Thanks to that fastball and a very good slider, Lamet was something near dominant against righty hitters. There were 235 starters who induced at least 100 swings from righties, and Lamet's 34.8 percent swing-and-miss rate was fifth-best -- and this is a list topped by Scherzer and Kluber. All told, Lamet's excellent line of .154/.241/.296 against righties came out to a .242 wOBA, fourth-best among starters, and just look at the other names on this list.
Lowest wOBA against righty batters, starting pitchers
.190 -- Scherzer
.229 -- Brad Peacock
.234 -- Kluber
.242 -- Lamet
.247 -- Luis Severino
.248 -- Kershaw
That's a list you want to be on. The problem, however, were lefties. Because Lamet basically only throws two pitches, he was very vulnerable to lefty batters, who tagged him for a .258/.365/.502 line. While he's working on a changeup, it's still a work in progress. If he gets there, he could be a very good starting pitcher. If not, then a potential future as a good reliever isn't a bad outcome, either.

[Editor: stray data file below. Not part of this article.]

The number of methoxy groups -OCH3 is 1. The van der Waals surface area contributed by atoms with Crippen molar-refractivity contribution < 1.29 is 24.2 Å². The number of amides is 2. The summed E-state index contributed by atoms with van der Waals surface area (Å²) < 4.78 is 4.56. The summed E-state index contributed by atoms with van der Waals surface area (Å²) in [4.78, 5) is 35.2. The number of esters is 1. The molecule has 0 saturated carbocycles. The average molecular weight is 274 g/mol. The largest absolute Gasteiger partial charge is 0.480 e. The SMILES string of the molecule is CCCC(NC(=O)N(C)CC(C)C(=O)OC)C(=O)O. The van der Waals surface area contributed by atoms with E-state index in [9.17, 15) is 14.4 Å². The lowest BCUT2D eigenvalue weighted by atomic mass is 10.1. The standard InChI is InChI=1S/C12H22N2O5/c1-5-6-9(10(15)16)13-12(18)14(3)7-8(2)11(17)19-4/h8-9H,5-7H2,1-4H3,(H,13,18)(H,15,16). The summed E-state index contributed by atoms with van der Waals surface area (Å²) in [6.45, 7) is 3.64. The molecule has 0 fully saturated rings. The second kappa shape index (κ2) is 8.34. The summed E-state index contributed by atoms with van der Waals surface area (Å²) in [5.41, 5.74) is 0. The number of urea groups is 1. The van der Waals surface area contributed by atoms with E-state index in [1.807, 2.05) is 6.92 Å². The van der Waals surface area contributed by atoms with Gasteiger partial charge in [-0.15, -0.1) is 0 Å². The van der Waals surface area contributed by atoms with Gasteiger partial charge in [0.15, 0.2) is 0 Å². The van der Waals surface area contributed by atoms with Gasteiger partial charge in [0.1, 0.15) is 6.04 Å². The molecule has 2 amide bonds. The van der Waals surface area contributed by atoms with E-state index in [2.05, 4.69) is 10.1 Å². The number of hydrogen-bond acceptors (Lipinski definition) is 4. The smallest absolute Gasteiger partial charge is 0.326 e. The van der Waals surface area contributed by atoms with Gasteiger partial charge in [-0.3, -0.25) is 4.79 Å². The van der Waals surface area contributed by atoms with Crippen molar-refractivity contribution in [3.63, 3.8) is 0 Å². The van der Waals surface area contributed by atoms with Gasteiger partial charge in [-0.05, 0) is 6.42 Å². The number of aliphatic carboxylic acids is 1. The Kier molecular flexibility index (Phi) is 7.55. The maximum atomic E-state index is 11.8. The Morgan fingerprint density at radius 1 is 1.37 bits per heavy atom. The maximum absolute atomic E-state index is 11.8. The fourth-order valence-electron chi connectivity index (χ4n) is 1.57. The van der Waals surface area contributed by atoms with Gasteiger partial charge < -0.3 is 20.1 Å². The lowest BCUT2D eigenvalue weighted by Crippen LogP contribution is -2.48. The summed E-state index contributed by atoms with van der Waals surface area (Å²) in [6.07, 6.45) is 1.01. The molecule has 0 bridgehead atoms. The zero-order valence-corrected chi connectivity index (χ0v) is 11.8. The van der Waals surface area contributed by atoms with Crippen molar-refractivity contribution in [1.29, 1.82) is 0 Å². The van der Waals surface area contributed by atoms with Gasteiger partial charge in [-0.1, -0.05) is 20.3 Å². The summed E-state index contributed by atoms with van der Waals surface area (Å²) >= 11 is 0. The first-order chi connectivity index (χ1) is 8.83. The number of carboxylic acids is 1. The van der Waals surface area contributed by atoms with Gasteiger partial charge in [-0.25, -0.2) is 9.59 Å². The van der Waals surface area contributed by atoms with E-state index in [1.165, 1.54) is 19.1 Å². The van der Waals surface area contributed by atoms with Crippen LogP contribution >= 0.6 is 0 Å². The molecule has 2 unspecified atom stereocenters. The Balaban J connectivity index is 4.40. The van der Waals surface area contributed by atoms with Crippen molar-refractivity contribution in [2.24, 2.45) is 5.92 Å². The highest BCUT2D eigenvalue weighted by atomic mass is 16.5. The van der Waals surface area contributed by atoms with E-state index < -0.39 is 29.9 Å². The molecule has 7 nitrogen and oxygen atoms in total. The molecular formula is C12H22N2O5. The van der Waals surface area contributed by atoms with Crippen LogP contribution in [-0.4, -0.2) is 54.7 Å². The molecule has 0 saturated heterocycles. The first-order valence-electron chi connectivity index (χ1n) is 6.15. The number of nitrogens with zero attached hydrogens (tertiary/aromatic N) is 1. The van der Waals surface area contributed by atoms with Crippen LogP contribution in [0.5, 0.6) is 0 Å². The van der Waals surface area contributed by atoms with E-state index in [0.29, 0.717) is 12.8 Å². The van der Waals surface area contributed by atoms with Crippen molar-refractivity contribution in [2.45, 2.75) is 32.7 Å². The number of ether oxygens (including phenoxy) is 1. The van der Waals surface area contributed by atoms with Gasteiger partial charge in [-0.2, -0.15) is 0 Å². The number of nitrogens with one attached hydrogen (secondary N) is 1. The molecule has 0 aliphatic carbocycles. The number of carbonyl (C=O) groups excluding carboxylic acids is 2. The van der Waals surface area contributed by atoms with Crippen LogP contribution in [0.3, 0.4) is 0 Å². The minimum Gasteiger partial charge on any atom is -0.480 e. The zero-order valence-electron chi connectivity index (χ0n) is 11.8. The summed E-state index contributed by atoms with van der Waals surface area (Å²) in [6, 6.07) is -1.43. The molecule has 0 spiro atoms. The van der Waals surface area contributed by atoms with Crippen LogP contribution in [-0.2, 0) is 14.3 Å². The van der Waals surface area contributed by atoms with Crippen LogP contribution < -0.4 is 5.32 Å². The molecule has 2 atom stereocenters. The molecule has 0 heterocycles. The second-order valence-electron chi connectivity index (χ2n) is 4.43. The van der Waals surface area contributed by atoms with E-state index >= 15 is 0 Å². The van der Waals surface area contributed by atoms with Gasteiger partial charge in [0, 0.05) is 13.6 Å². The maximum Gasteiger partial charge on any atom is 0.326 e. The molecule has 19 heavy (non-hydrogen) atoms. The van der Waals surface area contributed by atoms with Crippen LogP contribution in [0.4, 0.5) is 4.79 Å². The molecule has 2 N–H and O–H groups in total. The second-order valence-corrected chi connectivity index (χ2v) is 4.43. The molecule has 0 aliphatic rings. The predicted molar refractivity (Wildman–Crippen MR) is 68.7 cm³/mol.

Luiz Gohara, Braves
We thought about guys like Luke Weaver or Luis Perdomo or Walker Buehler in the last spot, but ultimately we're going to go with pure, raw, left-handed velocity. A year ago, Gohara had completed a strong year in Class A for Seattle when he was traded to Atlanta for Mallex Smith; with the Braves, he ascended through four levels and made five starts in the bigs, whiffing 31 hitters in 29 1/3 innings.
Despite making just the five appearances, Gohara showed elite velocity, finishing third on the fastball velocity leaderboard with an average of 96.4 mph, and becoming just the third lefty starter in the pitch tracking era (which dates to 2008) to throw a pitch 100 mph. (That list is now at five. The others? Paxton, David Price, Carlos Rodon, and Danny Duffy. Good company.)
So why, despite a Top 25 xwOBA that was the equivalent of Carlos Martinez or Lance McCullers, did he have a 4.91 ERA? In part because almost no other starter in baseball had a bigger gap between the quality of contact allowed and the amount of hits that found holes, which could point to poor defense or just bad luck. We'll take bets on the 21-year-old with a magical left arm finding some better fortune in 2018.
Mike Petriello is an analyst for MLB.com and the host of the Statcast podcast. He has previously written for ESPN Insider and FanGraphs.